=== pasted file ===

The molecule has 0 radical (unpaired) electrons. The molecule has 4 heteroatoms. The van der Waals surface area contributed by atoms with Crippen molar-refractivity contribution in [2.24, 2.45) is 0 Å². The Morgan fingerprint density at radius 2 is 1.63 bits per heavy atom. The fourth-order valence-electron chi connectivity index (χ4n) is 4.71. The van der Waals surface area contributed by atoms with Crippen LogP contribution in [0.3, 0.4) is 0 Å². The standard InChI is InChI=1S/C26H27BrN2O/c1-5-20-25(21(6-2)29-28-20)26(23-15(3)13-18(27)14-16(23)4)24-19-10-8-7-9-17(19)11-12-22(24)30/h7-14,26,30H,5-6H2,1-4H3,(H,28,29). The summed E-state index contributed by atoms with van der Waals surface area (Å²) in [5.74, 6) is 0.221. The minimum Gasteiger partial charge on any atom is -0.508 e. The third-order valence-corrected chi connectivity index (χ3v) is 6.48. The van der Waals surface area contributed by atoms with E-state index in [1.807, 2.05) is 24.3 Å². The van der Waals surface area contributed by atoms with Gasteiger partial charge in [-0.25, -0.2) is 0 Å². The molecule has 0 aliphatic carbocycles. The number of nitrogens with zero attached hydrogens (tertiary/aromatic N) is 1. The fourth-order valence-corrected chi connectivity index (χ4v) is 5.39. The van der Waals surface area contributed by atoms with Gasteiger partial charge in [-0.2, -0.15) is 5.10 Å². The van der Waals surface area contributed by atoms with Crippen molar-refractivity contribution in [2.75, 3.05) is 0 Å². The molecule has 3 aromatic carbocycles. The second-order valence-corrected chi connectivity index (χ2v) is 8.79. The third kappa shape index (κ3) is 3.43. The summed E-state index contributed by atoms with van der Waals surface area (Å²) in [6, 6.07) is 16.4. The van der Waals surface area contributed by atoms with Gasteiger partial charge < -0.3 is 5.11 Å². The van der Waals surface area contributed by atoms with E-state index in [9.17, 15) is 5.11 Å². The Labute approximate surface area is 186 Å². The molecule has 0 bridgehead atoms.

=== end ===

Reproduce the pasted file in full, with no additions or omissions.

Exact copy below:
The molecule has 0 radical (unpaired) electrons. The molecule has 4 heteroatoms. The van der Waals surface area contributed by atoms with Crippen molar-refractivity contribution in [2.24, 2.45) is 0 Å². The Morgan fingerprint density at radius 2 is 1.63 bits per heavy atom. The fourth-order valence-electron chi connectivity index (χ4n) is 4.71. The van der Waals surface area contributed by atoms with Crippen LogP contribution in [0.3, 0.4) is 0 Å². The standard InChI is InChI=1S/C26H27BrN2O/c1-5-20-25(21(6-2)29-28-20)26(23-15(3)13-18(27)14-16(23)4)24-19-10-8-7-9-17(19)11-12-22(24)30/h7-14,26,30H,5-6H2,1-4H3,(H,28,29). The summed E-state index contributed by atoms with van der Waals surface area (Å²) in [5.74, 6) is 0.221. The minimum Gasteiger partial charge on any atom is -0.508 e. The third-order valence-corrected chi connectivity index (χ3v) is 6.48. The van der Waals surface area contributed by atoms with E-state index in [1.807, 2.05) is 24.3 Å². The van der Waals surface area contributed by atoms with Gasteiger partial charge in [-0.25, -0.2) is 0 Å². The molecule has 0 aliphatic carbocycles. The number of nitrogens with zero attached hydrogens (tertiary/aromatic N) is 1. The fourth-order valence-corrected chi connectivity index (χ4v) is 5.39. The van der Waals surface area contributed by atoms with Gasteiger partial charge in [-0.2, -0.15) is 5.10 Å². The van der Waals surface area contributed by atoms with Crippen molar-refractivity contribution in [2.75, 3.05) is 0 Å². The molecule has 3 aromatic carbocycles. The second-order valence-corrected chi connectivity index (χ2v) is 8.79. The third kappa shape index (κ3) is 3.43. The summed E-state index contributed by atoms with van der Waals surface area (Å²) in [6, 6.07) is 16.4. The van der Waals surface area contributed by atoms with Gasteiger partial charge < -0.3 is 5.11 Å². The van der Waals surface area contributed by atoms with E-state index in [9.17, 15) is 5.11 Å². The Labute approximate surface area is 186 Å². The molecule has 0 bridgehead atoms.